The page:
Susan Taylor dies during English Channel charity swim
A woman has died while trying to swim across the English Channel for charity.
Susan Taylor, 34, from Barwell, Leicestershire, died in Boulogne on Sunday after she "suddenly collapsed" on the final part of the challenge.
She was doing the 21-mile (34km) endurance test to raise money for Rainbows Hospice in Loughborough and Diabetes UK.
Her father, Arthur Wright, said he had lost "the best person in the whole world".
In a statement released through the Foreign and Commonwealth Office, the family confirmed an earlier report Ms Taylor had "suddenly collapsed" as she approached the French coast.
Mr Wright revealed his paramedic son David, Ms Taylor's brother, was on the boat at the time of the swim and battled to save her life.
"David was with her and he was the paramedic, he tried to help. He pulled her on to the boat."
Mr Wright said his daughter was then airlifted to hospital, where she died.
In the statement, the family said: "Susan was an experienced long-distance swimmer and had prepared tirelessly for the challenge.
"Susan's family are grateful for all the messages of support they have received but would now ask for privacy to come to terms with this tragic event."
It said people could continue to donate money to the two charities in her memory.
"Susan took great pride in her fundraising for some amazing charities and we would like her sacrifice to be recognised in the only way she would have wanted," the statement said.
The comedian and Britain's Got Talent judge David Walliams is believed to have donated £1,000 to Ms Taylor's fundraising page.
A donation of that amount was made under the name of the Little Britain star, who swam the Channel in 2006, with the message "Sending all my love to Susan's family and friends".
He also tweeted a link to the page, writing: "Susan Taylor's Channel swim attempt very sadly ended in tragedy. This is her charity page if you want to donate".
The total raised currently stands at more than £19,600.
Ms Taylor was swimming under the guidance of the Channel Swimming Association - which officially authorises crossing attempts - when she got into difficulty near the French coast at about 17:30 local time.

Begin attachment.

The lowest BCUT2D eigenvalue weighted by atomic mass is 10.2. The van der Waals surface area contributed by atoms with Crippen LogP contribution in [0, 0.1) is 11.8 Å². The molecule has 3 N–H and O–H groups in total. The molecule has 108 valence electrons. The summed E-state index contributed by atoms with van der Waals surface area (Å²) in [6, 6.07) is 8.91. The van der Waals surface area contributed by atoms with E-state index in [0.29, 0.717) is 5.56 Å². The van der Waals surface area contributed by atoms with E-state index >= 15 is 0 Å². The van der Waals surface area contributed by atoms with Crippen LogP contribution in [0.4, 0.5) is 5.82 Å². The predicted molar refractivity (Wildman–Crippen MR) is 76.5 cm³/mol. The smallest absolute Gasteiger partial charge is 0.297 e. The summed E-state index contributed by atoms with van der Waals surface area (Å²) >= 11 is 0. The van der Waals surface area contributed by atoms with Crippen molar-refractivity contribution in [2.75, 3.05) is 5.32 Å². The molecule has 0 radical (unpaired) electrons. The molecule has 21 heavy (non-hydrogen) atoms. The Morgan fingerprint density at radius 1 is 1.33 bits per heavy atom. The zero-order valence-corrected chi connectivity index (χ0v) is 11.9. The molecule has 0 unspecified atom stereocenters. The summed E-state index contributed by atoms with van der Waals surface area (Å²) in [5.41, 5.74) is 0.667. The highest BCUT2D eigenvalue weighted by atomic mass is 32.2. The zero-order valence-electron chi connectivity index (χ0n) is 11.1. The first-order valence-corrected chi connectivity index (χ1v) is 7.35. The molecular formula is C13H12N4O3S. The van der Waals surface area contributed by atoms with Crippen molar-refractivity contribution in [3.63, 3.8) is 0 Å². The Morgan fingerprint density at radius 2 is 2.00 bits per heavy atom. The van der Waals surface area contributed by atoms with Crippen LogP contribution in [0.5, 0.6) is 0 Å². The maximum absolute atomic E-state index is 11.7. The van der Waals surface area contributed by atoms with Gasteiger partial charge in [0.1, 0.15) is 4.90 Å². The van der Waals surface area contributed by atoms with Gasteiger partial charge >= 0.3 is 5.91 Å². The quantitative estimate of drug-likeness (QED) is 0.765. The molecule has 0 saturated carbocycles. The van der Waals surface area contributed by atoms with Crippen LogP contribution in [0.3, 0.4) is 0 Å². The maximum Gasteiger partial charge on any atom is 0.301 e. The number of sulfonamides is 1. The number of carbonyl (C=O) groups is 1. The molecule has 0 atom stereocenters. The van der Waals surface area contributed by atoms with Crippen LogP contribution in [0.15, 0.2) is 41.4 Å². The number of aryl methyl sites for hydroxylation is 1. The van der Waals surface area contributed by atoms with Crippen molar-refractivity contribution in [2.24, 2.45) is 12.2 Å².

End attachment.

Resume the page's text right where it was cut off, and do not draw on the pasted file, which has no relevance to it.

A spokeswoman for the Foreign and Commonwealth Office confirmed it was providing her family with consular assistance.
Ms Taylor's neighbour David Kitto said: "I'm just gobsmacked. She was a truly lovely girl and this is an absolute tragedy.
"She was a confident person anyway. She had a real presence about her. She was not a shrinking violet but nor was she hogging the front pages all the time.
"She was a very good swimmer; you used to see her going up and down in the fast lane at the pool and all the staff there knew her and got to know what she was doing."
She had raised more than £3,000 in sponsorship for the 21-mile swim across the English Channel, which is one of the busiest shipping lanes in the world.
Earlier this year Ms Taylor spoke to BBC Radio Leicester about her determination to complete the challenge.
She gave up her full time job as a chartered accountant to dedicate more time to training and often swam for up to six hours a day.
The idea of first swimming the Channel came to her as a child.
She said: "A lady said to me, when I was going to a swimming gala, would you swim the Channel when you're older? I can remember looking up to the old lady and saying 'yes I would'.
"For some reason I decided I hadn't achieved that goal so I decided to charter a boat and swim the Channel."
"I'm quite a determined person so when I decided to do it I do what I say I'm going to do," she added.
Rainbows Hospice opened in 1994 and is dedicated to children and young people.
Its chief executive Geoff Ellis said: "Susan was a wonderful woman who would do anything for anybody. She has been a much loved ambassador at Rainbows for over two years, helping out at events and tirelessly fundraising for us.
"She was more than an ambassador; she was part of the Rainbows family."
Irish swimmer Paraic Casey, 45, died while attempting to swim the Channel in July 2012.
A short statement from the Channel Swimming Association described Mrs Taylor's death as "a tragic loss under valiant circumstances" but said they had been asked by the family not to comment further.
Kevin Murphy, secretary of the Channel Swimming and Piloting Federation, which also authorises and supports attempts, said: "It's an extreme sport. We know it's an extreme sport but its safety record is second to none.
"In nearly 150 years there have been only half a dozen fatalities."